The Green Apple Bottle
a group of guys going out: hell yeah man i'm gonna get fucked up and if i find a hot girl i wanna take home i might need a wingman just fyi
a group of girls going out: okay ladies remember we're going in in formation B so we don't lose sight of one another, but if there's any trouble we decided on secret hand gesture alpha-6. don't accept drinks from anybody, we just can't risk it tonight. stacey, did you print out the blueprints of the frat house? oh i see you color coded it so we know which areas have the highest population density and which rooms are well lit, excellent. marie i need that report on incidents of date rape from the last five years. thanks. alright, i think we're all set then. remember the buddy system. let's have a wild night ladies, but stay safe.
magicalnaturetour:

Tui in a tree by Brenda Anderson on Flickr.

NZ
kushandwizdom:

Motivational quotes
so-personal:

everything personal♡

so-personal:

everything personal♡

cloudmercury:

my-caliginous-romance:

hey girls friendly reminder that if another girl is being mean to you, avoid calling her a bitch, slut, or whore, because it’s likely there will be dudebros nearby and if you say that they might think it’s ok to say that to other women.  Call her “motherfucking shithead” or “cranberry fucknut” or something that’s genderneutral.  If we wanna change we gotta start somewhere

cranberry fucknut is my new favourite insult.

twofingerswhiskey:

other countries have their figure skating set to classical music and soulful movie soundtracks

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and then there’s canada

fireyturtle:

nicelanderenzeru:

ruraljackdaw:

Hugging shorter people and resting your head on theirs

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Hugging taller people and having your head against their chest

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Hugging people your height and pressing your face against their shoulder

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Hugging people and getting picked up by them

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HUGGING

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Not having people to hug

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Giving a hug that comes off as weird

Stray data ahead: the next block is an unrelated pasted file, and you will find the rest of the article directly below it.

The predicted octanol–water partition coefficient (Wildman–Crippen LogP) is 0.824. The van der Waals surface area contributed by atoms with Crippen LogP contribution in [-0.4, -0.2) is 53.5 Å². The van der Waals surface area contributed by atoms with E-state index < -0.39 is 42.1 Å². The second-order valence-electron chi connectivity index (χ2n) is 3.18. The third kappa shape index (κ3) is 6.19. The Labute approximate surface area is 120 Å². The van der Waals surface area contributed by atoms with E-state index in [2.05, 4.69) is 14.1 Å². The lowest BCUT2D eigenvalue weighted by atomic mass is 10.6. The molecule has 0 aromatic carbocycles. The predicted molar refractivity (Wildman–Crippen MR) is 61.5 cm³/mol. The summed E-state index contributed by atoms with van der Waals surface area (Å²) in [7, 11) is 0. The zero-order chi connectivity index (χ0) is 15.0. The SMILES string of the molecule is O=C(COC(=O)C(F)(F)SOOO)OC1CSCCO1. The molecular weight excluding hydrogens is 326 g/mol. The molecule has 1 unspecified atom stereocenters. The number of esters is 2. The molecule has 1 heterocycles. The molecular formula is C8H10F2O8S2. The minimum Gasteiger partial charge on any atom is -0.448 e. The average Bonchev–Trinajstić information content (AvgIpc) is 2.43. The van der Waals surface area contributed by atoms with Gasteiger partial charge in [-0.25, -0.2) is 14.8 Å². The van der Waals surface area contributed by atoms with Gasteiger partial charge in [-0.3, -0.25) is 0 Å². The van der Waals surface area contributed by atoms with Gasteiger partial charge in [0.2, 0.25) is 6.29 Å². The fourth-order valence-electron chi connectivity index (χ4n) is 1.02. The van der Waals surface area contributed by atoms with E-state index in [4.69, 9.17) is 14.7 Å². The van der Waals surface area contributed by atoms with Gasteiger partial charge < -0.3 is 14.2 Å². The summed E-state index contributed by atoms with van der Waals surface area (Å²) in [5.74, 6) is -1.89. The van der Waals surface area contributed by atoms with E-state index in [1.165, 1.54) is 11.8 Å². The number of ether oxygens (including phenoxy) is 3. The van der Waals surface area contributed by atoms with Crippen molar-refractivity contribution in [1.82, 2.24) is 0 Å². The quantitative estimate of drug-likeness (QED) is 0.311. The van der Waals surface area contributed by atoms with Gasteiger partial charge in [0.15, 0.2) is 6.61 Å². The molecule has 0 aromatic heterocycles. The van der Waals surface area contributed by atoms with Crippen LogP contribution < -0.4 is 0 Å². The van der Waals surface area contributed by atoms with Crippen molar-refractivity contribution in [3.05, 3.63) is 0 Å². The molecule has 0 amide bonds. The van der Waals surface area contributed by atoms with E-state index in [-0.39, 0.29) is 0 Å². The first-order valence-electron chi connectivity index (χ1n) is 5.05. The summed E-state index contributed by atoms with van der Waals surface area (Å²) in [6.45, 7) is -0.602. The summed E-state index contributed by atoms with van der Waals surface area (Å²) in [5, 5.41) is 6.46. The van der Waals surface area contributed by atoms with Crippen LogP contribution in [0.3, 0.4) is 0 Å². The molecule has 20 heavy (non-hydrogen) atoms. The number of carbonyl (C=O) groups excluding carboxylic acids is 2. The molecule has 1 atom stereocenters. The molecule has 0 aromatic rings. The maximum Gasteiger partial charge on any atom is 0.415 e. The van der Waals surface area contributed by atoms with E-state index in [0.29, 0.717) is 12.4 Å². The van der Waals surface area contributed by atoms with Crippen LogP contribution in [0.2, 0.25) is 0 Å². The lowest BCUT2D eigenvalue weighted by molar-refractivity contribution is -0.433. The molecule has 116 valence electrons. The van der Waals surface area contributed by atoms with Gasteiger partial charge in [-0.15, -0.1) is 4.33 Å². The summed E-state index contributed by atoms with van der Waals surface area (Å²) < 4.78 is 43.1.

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This post describes me in every way

tiare-tipani:

Traditions of the Pacific
THE HISTORY OF LEI’S

The lei custom was introduced to the Hawaiian Islands by early Polynesian voyagers, who took an incredible journey from Tahiti, navigating by the stars in sailing canoes. With these early settlers, the lei tradition in Hawaii was born. Leis were constructed of flowers, leaves, shells, seeds, nuts, feathers, and even bone and teeth of various animals.

In Hawaiian tradition, these garlands were worn by ancient Hawaiians to beautify themselves and distinguish themselves from others. The Maile lei was perhaps the most significant. Among other sacred uses, it was used to signify a peace agreement between opposing chiefs. In a Heiau (temple), the chiefs would symbolically intertwine the green Maile vine, and its completion officially established peace between the two groups.

CUSTOMS

There are many customs and protocols associated with the giving, receiving, wearing, storing, and disposing of lei.

In modern times, a lei is usually given with a kiss - a custom which began in World War II. Traditionalists, however, give a lei by bowing slightly and raising it above the heart, allowing the recipient to take it, as raising the hands above another’s head, or touching the face or head, is considered disrespectful.

By tradition, only open lei are given to a pregnant or nursing woman.

If due to allergies or other reasons a person cannot wear a lei which has just been given (for instance a musician who would tangle the lei in his or her guitar strap), the lei is displayed in a place of honor, such as the musician’s music stand or microphone stand.

Lei should never be thrown away casually, or tossed into the trash. Traditionally they should be returned to the place they were gathered, or if that is not possible, they should be returned to the earth by hanging in a tree, burying, or burning. A lei represents love, and to throw one away represents throwing away the love of the giver. Many types of lei can be left in a window to dry, allowing the natural fragrance to fill the room. This technique is often used in cars as well.

  • In Samoa, similar garlands fashioned of entire flowers, buds, seeds, nuts, plant fibers, leaves, ferns, seashells, or flower petals are called “asoa” or “ula”, while single flowers or clusters worn in the hair or on the ear are called sei.
  • In Tahiti such garlands are referred to as ‘hei’ and in the Cook Islands they are called an ‘ei.’
  • Tongans are known for creating unique ‘kahoa’ leis made of chains of flat, crescent or triangular arrangements made of flower petals and leaves sewn onto a leaf or cloth backing.

Many modern Polynesian celebrations include the giving and receiving of leis in various forms, including recent adaptations of the flower/plant lei in which candy, folded currency bills, rolls of coinage, and even spam musubi are tied into garlands. “Non-traditional” materials such as cloth ribbon, sequins, cellophane wrap, curling ribbon, and yarn are often used to fashion leis in various forms today.